In 2010 the Mikvah was consecrated by seven rabbis and 80 community members in a ceremony where waters from the Himalayas, India, and Israel were introduced into the sacred pool.  Since that time, waters from the WellSprings Mikvah have been collected by those passing through Ashland and delivered to sacred sites around the world.  The revival of this historical soaking pool offers WellSprings visitors and the Ashland community a sacred site to rekindle an ancient tradition of immersion.

The Mikvah environmental restoration project is under the protection and oversight of the Health Research Institute.  Situated at the gateway to the sacred pool, the Ashland Goddess Temple has assumed major roles, not only in daily maintenance and upkeep of the pool and gardens, but also in the area of hospitality, in welcoming participants to the ceremonial site.  Half of the WellSprings spa annual membership fee, amounting to $6,500 during 2010, went to support the Mikvah.  Support from Havurah Shir Hadash and Temple Emik Shalom has been invaluable, as have contributions from a committed volunteer labor force and from financial donors, all insuring the continued success of the Mikvah.  Contributions are tax-exempt and can be made out to the Health Research Institute Mikvah Fund.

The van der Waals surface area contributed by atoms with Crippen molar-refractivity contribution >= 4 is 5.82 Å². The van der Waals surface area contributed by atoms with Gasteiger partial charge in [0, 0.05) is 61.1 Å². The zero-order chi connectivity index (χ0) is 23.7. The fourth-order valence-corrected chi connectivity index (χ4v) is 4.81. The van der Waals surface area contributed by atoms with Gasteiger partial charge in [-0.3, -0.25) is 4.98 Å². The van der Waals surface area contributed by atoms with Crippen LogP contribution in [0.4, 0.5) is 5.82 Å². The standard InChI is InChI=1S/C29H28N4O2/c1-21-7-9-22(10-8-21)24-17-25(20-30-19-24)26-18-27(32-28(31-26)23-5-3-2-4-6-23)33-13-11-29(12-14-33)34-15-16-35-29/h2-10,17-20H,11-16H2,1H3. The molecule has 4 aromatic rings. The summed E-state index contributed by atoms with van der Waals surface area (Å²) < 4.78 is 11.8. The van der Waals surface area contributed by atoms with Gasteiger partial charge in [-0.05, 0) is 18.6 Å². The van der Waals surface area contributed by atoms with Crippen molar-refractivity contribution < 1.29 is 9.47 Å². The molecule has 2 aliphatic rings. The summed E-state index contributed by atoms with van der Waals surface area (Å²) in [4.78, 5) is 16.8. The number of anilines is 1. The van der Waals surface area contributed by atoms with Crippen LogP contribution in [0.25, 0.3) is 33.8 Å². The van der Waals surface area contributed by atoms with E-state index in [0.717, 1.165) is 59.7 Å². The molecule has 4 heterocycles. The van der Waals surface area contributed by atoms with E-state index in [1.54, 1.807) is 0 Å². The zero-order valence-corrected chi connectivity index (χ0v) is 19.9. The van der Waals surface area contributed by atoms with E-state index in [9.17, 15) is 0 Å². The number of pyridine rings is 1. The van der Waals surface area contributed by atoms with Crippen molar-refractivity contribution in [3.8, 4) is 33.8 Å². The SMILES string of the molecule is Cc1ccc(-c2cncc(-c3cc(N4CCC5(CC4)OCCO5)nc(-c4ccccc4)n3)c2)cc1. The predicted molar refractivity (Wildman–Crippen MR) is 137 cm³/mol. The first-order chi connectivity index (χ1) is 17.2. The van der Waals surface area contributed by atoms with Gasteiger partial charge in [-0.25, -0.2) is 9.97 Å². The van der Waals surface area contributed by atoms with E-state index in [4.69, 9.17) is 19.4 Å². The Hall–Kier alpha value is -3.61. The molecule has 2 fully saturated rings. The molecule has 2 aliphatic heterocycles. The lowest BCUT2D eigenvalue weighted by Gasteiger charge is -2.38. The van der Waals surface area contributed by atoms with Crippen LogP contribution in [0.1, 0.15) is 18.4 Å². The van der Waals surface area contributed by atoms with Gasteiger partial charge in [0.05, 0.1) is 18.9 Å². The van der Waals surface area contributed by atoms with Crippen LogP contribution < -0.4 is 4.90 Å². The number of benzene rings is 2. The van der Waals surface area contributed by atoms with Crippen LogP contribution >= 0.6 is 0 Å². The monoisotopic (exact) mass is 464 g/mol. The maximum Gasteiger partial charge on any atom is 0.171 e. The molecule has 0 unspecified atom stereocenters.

Mikvah Project at WellSprings Advances,
Appeals for Support from Jewish Community

The Mikvah at WellSprings moved one giant step forward this fall towards it goal of providing the Jewish community a formal site for ceremonial bathing, cleansing and ritual.  The revival of this historic soaking pool offers the greater Rogue Valley community an opportunity to come together to share, celebrate and support its Jewish culture and participate in a crucial bio-regional resource and restoration project.

Between 2009 Rosh Hashanah and Yom Kippur, WellSprings consecrated the New Year by pouring a concrete shell to capture the artesian, warm water springs that surface at 90 degrees F. Amidst chants of Shechiyanu, the concrete structure was poured on top of the rustic, dirt and rock-reinforced swimming hole that provided ceremonial bathing for more than sixty years to bold and adventurous members of the Jewish community. Board member Will Sears and WellSprings’ craftsman Tom Culp worked steadfastly to complete the concrete work before winter freezing. The recent pour furthers WellSprings’ intention of facilitating ritualistic cleansing and ceremony.